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Sudan, Egypt call for legally binding agreement on Ethiopia’s dam

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Sudan's Hamdok receives Egypt's PM Matbouly at Khartoum airport on 15 August 2020 (ST photo)August 15, 2020 (KHARTOUM) - Sudan and Egypt agreed on Saturday that negotiations are the "best way" to solve the Grand Ethiopian Renaissance Dam (GERD) crisis, and called for a "legally binding agreement."

Egyptian Prime Minister Mustafa Madbouly was in Khartoum on Saturday where he held a series of meetings with the Sudanese officials to discuss ways to enhance joint cooperation.

He also reiterated Egypt’s support for the transitional government and voiced his country’s readiness to activate all the previously signed cooperation agreements but frozen during the area of the former President Omer al-Bashir.

The visit intervenes as Sudan seemingly on its way to reconsider its close relations with the Ethiopian government after the recent developments in the talks on the GERD. Addis Ababa ignored Khartoum efforts to settle the dispute over the filling of the giant dam but also turned its back to Sudanese interests.

"The two sides renewed their commitment to negotiations (on the GERD filling and operation) as the best way to achieve the interests of the peoples of the region and expressed their aspiration for the success of the negotiations under the auspices of the African Union," reads a statement released at the end of the visit.

The two countries further stressed the need to "negotiate a legally binding agreement on the filling and operation of the dam" based on the Khartoum Declaration of Principles of 2015, and not to cause significant harm to other watercourse states.

Ethiopian rejects any agreement on the GERD under international law, saying it would affect its future projects. Instead, it submitted a proposal providing that the deal be a guidelines and rules agreement on the first filling of the dam that could be unilaterally modified in some aspects and even repealed in certain cases.

Last Monday, the tripartite talks have been postponed for a week on the demand of the Sudanese government. Khartoum said they need more time for internal consultations as Ethiopia had called for new process brushing aside all that had been agreed during the past years.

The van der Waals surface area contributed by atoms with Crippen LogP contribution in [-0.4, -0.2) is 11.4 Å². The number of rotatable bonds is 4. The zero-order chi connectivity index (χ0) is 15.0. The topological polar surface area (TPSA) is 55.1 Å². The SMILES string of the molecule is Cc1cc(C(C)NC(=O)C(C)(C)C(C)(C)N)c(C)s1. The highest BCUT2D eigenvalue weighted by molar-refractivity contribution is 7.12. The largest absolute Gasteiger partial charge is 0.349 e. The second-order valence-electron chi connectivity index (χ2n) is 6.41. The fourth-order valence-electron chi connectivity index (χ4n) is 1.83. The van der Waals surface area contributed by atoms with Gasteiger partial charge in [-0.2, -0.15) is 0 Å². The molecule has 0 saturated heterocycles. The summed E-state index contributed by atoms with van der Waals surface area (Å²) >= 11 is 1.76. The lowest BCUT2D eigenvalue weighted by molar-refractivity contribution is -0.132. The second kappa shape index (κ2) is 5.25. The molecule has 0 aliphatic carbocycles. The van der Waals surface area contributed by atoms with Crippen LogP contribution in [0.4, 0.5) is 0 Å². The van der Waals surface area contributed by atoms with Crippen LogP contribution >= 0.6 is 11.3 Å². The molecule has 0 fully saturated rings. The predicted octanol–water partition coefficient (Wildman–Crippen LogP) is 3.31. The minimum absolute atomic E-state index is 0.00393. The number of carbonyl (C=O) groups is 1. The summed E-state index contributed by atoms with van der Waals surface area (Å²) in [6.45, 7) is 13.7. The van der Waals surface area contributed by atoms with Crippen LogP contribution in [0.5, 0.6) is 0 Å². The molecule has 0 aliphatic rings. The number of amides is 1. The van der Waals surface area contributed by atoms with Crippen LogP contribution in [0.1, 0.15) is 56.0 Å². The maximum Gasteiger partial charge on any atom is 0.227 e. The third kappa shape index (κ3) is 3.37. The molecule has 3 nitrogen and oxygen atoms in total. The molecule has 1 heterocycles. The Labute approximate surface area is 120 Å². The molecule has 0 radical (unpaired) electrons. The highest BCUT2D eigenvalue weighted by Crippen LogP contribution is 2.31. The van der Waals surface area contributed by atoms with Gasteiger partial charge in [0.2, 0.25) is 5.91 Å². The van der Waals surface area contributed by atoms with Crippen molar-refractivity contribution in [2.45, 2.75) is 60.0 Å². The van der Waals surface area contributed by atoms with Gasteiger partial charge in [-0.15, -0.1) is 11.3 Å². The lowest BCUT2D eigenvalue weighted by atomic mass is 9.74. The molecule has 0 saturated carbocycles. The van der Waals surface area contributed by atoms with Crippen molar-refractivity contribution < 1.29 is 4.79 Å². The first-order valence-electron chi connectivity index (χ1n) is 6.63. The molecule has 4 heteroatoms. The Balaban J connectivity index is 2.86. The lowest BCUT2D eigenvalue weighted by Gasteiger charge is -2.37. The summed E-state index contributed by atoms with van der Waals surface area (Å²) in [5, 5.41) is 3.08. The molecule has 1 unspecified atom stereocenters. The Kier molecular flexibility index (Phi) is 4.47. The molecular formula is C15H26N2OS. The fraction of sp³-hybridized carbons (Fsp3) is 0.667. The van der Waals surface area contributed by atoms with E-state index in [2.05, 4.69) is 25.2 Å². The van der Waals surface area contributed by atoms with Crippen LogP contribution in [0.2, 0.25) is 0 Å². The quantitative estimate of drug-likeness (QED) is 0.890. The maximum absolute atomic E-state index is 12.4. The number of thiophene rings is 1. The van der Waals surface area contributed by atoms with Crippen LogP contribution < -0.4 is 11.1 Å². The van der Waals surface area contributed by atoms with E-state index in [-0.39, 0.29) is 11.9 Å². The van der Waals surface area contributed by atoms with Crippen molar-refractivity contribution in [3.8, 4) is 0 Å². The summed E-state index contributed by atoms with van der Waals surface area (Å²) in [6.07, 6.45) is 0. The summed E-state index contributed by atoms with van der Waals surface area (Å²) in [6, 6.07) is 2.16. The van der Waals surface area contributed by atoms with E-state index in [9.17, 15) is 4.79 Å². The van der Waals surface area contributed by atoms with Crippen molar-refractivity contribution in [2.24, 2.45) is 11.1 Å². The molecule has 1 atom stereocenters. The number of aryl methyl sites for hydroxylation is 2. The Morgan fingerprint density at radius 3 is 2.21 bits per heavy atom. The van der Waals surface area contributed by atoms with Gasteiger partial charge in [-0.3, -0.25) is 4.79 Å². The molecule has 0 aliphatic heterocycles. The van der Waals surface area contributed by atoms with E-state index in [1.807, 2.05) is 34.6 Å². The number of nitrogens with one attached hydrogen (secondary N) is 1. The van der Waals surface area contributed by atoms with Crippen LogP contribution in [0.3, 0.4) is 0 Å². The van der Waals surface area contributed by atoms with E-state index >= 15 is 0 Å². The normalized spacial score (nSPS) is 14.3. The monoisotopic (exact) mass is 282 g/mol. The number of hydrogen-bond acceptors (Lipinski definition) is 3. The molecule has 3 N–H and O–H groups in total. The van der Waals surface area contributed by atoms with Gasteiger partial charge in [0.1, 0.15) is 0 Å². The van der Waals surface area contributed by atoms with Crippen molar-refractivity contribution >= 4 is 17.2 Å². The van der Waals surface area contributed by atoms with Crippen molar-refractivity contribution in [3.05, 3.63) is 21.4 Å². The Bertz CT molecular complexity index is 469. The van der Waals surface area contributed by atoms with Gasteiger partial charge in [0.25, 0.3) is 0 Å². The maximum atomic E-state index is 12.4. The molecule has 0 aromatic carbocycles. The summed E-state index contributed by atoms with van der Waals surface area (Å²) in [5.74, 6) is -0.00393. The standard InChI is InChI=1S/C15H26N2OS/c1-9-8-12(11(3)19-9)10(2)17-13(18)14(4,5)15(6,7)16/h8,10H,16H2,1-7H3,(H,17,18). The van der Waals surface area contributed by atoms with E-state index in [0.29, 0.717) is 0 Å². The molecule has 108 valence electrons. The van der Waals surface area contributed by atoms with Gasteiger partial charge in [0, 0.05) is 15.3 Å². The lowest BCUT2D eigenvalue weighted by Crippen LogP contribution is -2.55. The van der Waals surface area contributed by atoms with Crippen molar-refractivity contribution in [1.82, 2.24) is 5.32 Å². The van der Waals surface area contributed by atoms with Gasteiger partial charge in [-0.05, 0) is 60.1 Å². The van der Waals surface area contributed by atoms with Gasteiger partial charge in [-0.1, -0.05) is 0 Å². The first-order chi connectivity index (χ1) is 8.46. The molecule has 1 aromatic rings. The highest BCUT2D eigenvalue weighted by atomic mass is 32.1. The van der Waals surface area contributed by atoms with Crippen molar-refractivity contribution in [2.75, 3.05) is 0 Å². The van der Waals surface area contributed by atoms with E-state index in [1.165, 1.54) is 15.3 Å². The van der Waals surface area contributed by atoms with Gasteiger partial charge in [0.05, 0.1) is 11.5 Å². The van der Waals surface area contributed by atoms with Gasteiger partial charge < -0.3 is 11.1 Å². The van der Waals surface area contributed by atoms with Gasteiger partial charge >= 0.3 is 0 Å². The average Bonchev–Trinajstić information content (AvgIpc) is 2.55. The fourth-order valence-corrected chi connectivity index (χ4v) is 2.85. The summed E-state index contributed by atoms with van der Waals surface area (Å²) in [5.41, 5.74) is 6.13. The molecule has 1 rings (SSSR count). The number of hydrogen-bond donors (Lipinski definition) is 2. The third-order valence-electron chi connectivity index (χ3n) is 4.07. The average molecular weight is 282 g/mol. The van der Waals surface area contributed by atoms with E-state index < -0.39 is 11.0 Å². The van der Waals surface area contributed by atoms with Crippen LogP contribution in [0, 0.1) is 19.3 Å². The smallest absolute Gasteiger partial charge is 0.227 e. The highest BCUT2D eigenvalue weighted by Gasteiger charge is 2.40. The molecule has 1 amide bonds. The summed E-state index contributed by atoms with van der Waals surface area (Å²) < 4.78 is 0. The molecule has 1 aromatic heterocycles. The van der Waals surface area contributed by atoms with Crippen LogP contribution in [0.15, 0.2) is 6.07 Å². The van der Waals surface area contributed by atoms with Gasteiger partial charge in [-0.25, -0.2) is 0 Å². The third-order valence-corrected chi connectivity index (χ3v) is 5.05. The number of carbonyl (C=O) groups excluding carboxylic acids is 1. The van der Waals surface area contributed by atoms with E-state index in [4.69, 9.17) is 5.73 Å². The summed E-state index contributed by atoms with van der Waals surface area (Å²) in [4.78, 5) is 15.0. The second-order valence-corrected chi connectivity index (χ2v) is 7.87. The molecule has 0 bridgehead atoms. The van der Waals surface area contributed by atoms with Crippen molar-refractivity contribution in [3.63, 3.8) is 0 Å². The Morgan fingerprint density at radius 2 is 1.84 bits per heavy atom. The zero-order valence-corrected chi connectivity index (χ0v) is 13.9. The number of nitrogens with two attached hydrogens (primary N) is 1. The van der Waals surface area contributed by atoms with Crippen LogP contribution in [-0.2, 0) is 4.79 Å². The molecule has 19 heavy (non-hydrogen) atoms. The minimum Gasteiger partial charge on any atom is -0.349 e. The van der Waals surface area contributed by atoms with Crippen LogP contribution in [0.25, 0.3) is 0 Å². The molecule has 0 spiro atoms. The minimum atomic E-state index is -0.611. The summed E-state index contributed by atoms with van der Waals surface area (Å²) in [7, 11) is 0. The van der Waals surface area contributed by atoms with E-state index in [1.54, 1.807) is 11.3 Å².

Last Tuesday 4 August, Ethiopia proposed an immediate agreement on the first filling of the mega-dam to be followed by new negotiations "to finalize a comprehensive agreement in subsequent periods"

The Ethiopian proposal to separate the filling and operation of the dam triggered a strong Sudanese rejection because Sudan was more interested in the operation of the Ethiopian dam which is built not far from a small Sudanese dam that will be damaged by the GERD.

Analysts say the Ethiopian ruling party, EPRDF, and its reformist prime minister who is facing turbulent transition, seek to use the GERD issue to mobilize popular support after the growing criticism for his authoritarian style and postponement of general elections from August 2020 to May 2021.

Hamdok and Madbouly also stressed the need to agreeing on an effective and binding mechanism for settling disputes, and another mechanism for coordination between the three countries to ensure the safe operation of all water facilities and projects affected by the dam.

Furthermore, the two sides urged to stop taking any unilateral measures before reaching an agreement between to the three parties, alluding the first phase of the filling that Ethiopia enforced without even informing the two downstream countries.

Sudan and Ethiopia relations were enhanced and consolidated during the era of the al-Bashir regime but the transitional government continued to develop it as many of its members including Hamdok support the establishment of a regional market between the Horn of Africa countries.

(ST)

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